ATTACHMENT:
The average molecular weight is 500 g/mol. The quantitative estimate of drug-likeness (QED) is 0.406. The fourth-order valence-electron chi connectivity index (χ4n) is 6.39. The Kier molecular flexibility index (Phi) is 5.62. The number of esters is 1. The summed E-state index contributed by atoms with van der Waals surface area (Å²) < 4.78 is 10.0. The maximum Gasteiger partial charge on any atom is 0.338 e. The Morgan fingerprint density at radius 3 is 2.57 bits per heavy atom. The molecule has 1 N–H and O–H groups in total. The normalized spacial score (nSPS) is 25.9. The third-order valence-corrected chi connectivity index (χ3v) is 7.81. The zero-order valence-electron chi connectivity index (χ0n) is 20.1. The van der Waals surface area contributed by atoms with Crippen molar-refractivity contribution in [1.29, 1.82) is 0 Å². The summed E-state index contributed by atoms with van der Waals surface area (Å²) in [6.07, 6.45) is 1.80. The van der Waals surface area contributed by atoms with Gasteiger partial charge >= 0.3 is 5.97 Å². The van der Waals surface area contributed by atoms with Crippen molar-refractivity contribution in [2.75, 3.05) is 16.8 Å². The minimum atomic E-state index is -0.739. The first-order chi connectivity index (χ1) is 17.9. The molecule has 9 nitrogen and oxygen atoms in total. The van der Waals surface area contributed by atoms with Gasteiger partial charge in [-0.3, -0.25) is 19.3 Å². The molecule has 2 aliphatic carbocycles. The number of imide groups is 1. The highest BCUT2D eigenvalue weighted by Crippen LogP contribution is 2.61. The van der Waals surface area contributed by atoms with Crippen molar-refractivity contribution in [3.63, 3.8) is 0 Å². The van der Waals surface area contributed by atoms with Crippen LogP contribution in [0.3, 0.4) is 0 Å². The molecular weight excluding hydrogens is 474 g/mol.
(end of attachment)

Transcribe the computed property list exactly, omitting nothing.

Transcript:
The average molecular weight is 500 g/mol. The quantitative estimate of drug-likeness (QED) is 0.406. The fourth-order valence-electron chi connectivity index (χ4n) is 6.39. The Kier molecular flexibility index (Phi) is 5.62. The number of esters is 1. The summed E-state index contributed by atoms with van der Waals surface area (Å²) < 4.78 is 10.0. The maximum Gasteiger partial charge on any atom is 0.338 e. The Morgan fingerprint density at radius 3 is 2.57 bits per heavy atom. The molecule has 1 N–H and O–H groups in total. The normalized spacial score (nSPS) is 25.9. The third-order valence-corrected chi connectivity index (χ3v) is 7.81. The zero-order valence-electron chi connectivity index (χ0n) is 20.1. The van der Waals surface area contributed by atoms with Crippen molar-refractivity contribution in [1.29, 1.82) is 0 Å². The summed E-state index contributed by atoms with van der Waals surface area (Å²) in [6.07, 6.45) is 1.80. The van der Waals surface area contributed by atoms with Gasteiger partial charge >= 0.3 is 5.97 Å². The van der Waals surface area contributed by atoms with Crippen molar-refractivity contribution in [2.75, 3.05) is 16.8 Å². The minimum atomic E-state index is -0.739. The first-order chi connectivity index (χ1) is 17.9. The molecule has 9 nitrogen and oxygen atoms in total. The van der Waals surface area contributed by atoms with Gasteiger partial charge in [-0.3, -0.25) is 19.3 Å². The molecule has 2 aliphatic carbocycles. The number of imide groups is 1. The highest BCUT2D eigenvalue weighted by Crippen LogP contribution is 2.61. The van der Waals surface area contributed by atoms with Crippen molar-refractivity contribution in [3.63, 3.8) is 0 Å². The van der Waals surface area contributed by atoms with Crippen LogP contribution in [0.3, 0.4) is 0 Å². The molecular weight excluding hydrogens is 474 g/mol.